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Spotlight on Women-Owned Businesses in Science

Biotech business owner shares her experience and lessons learned in entrepreneurship

Amanda Schalk, PhD

What does it take to start your own biotech business? An MBA? Nope. A great scientific idea? Yes and no. Any real idea of what you’re doing? Also, no. 

I initially avoided the idea of starting my own biotech business because I never had any formal business training. Thoughts of “Who am I to think I can do this?” stopped me. But I came to realize that, although helpful, formal business training is not required for starting a biotech business. Much of my business “education” was self-taught. I signed up for workshops, watched tutorials and webinars, read books, researched online, and perhaps the greatest resource, spoke to people who had started their own companies and could connect me to others who answered my questions, identified challenges ahead, and provided mentorship. 

Portrait of Amanda Schalk, PhD
Amanda Schalk, PhD
Credit: Amanda Schalk, PhD

Idea vs product

Through these efforts, Enzyme by Design (EbD) was born. We use protein engineering to design enzymes as drugs that are highly effective at killing certain tumor cells but are much safer than current chemotherapy options. Our first product was my postdoc project to develop a safer asparaginase, which is a class of drug used to treat the most common pediatric cancer.  We now have multiple oncology drugs in our pipeline that each have pan-cancer potential as being effective in both blood and solid cancers and are focused on taking a precision medicine approach by identifying biomarkers in patients indicating that they’re highly likely to respond to our treatments.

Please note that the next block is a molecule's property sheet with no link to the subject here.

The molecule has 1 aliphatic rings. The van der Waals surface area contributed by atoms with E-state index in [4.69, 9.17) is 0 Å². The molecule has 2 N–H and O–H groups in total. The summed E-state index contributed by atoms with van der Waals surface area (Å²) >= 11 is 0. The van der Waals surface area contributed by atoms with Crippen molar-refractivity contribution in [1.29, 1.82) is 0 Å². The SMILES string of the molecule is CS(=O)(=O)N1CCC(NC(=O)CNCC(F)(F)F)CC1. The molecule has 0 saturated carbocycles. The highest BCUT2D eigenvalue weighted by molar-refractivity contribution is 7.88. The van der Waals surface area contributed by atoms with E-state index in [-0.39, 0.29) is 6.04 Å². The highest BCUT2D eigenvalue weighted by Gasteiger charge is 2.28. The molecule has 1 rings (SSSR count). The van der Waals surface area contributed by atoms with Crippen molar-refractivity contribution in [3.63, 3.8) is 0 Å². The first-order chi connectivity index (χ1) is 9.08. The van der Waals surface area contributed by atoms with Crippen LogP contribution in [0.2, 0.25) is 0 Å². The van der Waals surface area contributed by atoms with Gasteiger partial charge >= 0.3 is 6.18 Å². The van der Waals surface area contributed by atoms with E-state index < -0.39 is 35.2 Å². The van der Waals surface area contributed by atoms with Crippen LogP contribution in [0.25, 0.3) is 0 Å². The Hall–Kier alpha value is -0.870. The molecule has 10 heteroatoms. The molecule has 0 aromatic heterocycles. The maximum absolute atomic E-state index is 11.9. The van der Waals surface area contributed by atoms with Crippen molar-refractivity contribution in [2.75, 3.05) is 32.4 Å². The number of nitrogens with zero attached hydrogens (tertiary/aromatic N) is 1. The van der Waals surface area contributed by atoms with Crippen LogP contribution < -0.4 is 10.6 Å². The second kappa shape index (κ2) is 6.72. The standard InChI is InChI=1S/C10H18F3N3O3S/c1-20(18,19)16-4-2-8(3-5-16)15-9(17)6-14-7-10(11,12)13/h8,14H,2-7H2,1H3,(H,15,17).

As many scientists understand all too well, accomplishing one’s scientific goals is a real challenge—so real that most experiments in my career did not prove fruitful. After struggling for years to engineer an asparaginase enzyme, we finally started to get positive results. After a point, we couldn’t ignore the potential of improving patient outcomes and quality of life. However, a great idea alone is not sufficient for starting a company. When asked by those with business savvy, “Is this an idea or a product?”, at first, I didn’t know the difference. I later learned that a product is an idea that distinctly fills an unmet need in the market. 

However a great idea alone is not sufficient for starting a company.

When it comes to markets, size does matter. Someone must be willing to pay for it, it needs to be feasible to make in large quantities, you must know why you’re the best team to make it, and have strong intellectual property to protect your product and ensure a place in the market.

No I in team

I believe founding a biotech company is a team effort. Starting EbD would have been a nightmare to tackle solo. Luckily, our team working on this technology in our academic lab decided to collaborate to incorporate it into a spinoff. We were scientists without business backgrounds. However, I had experience as a lab manager setting up vendor accounts, buying supplies, and keeping the books up to date. These skills and those that my colleagues and I had picked up while actually starting the company transferred to running a successful business. Anyone can learn these skills, and many of you already have done so.

Another crucial aspect of teamwork is the willingness to ask for help. Learning to think about science with a business lens was new for me, and often I still feel clueless. Yet I realize that I have learned much on this journey and am excited to learn more. There are many experienced people who will happily offer advice and guidance. Your value is not in your background alone, nor your age, gender, or any other attribute. You can bring great ideas, a different perspective, enthusiasm, connections, and value everywhere you go. 

There are so many excellent products waiting to be discovered, developed, and commercialized, and anyone with tenacity and eagerness to learn and be part of a team has potential to make that happen. We don’t do it alone. We do it together and who knows what breakthroughs we can make in science, in patients’ lives, and in ourselves.